MAPPING STOCHASTIC PROCESSES
Intriguing mappings exist between various stochastic processes . To give a flavour of this, consider a Galton-Watson branching process with geometric offspring distribution and a random walk excursion. The mapping proceeds as follows: starting with the root progenitor of the branching process, perform a depth-first search (also known as a Harris walk) by ascending the generations and choosing the left-most child whenever possible. Upon arriving at an individual with no children, retrace the path back to the last child overlooked, and resume the search. Eventually, the path will visit all children and return back to the root progenitor (red path, left figure). If during this depth-first search one records the generation number from the root, one obtains an excursion path (right figure). If the offspring distribution of the branching process is geometric, then it can be shown that the excursion path is a simple random walk. To unambiguously define the excursion, it is convenient to prepend and append extra steps.
The length of the excursion is seen to be twice the total population of the branching process. With this knowledge in hand, it is possible to express the probability of a branching process of a certain size in terms of the probability of a random walk excursion of a certain duration. This example is a special case of what is sometimes known as Dwass’ theorem [2,3].
Mappings such as these often give rise to coincidences in distribution for observables in seemingly unrelated systems. For example, one can condition the above branching process to die out at some finite generation and calculate the distribution of the total population. For a critical branching process, this distribution turns out to be the Kolmogorov-Smirnov distribution. This is the distribution for the Kolmogorov-Smirnov test statistic [4,5], the roughness of an Edwards-Wilkinson interface , the hitting time of a 3d Bessel process , and the size of percolating clusters in the Bethe lattice [8,9].
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Point vortices are idealised sources of vorticity in a 2D Eulerian fluid . Unlike a typical mechanical system in which the Hamiltonian is a function of position and momentum, the point vortex Hamiltonian is a function of position and position. Thus, the spatial configuration of point vortices is, at the same time, the system’s occupation in phase space. Depending on boundary conditions, the motion of a small number of vortices is exactly solvable. For a large number of vortices, a statistical mechanical treatment is appropriate. In the free plane, the generic behaviour of (same sign) vortices is a confined rotation around a centre of “mass”. Examples of configurations for low (left) and high (right) energies are shown below:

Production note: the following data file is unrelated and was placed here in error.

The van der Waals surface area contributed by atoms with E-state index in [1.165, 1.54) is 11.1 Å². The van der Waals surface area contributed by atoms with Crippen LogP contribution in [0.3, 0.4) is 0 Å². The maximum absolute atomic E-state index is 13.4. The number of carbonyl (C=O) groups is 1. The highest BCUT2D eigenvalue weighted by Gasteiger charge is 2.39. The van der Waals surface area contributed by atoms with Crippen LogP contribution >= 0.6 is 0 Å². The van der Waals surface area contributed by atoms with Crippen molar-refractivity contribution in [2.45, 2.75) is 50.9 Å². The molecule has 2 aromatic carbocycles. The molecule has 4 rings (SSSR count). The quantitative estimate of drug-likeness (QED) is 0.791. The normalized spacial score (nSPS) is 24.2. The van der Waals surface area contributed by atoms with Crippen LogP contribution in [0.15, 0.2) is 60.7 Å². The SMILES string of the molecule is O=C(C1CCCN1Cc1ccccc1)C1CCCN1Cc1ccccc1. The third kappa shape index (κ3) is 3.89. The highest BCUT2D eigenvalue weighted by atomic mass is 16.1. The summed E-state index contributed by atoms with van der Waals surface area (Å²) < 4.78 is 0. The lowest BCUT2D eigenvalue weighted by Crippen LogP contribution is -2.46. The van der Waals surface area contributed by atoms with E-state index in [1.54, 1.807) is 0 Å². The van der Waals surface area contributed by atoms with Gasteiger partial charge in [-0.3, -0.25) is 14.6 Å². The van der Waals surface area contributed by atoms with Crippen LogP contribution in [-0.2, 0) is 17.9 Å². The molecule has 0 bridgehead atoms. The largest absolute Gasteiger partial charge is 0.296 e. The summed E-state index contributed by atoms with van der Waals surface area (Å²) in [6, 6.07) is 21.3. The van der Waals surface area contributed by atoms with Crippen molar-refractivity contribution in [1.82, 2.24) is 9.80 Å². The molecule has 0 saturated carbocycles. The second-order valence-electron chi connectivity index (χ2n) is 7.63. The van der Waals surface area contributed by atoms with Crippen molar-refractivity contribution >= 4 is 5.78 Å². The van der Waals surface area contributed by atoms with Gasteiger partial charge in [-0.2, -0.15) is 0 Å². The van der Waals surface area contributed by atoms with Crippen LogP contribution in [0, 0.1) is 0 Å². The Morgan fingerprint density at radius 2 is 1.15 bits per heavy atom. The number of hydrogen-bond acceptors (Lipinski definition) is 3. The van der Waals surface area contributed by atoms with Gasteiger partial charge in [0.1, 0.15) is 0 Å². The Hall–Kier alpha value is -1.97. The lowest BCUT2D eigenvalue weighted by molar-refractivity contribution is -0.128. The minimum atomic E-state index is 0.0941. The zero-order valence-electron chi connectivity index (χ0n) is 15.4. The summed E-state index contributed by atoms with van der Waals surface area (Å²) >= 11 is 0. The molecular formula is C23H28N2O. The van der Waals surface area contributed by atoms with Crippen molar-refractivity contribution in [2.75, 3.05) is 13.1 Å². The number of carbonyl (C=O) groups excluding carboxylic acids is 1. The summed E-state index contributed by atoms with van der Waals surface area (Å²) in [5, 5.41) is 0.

A mean field theory can explain some of the qualitative features of these configurations [2,3]. This includes the existence of a negative “temperature”, which reflects the fact that the vortices crowd closer together with increasing energy and therefore occupy less of the phase space. But one clearly observes from simulations that mean field predictions (of e.g. radial occupation densities) deteriorate with increasing energy: vortices can bind to form dipoles, for example. It would be interesting to study the creation and annihilation of these dipoles further. Other questions include the motion of passive tracers that are advected by the velocity field of the vortices. From a far distance, a tracer particle effectively sees a single strong vortex from a collection of vortices, and approximately performs a circular orbit around a centre of rotation. But in and amongst the vortices, the motion of the tracer is far more complicated and might sometimes be described by anomalous diffusion .
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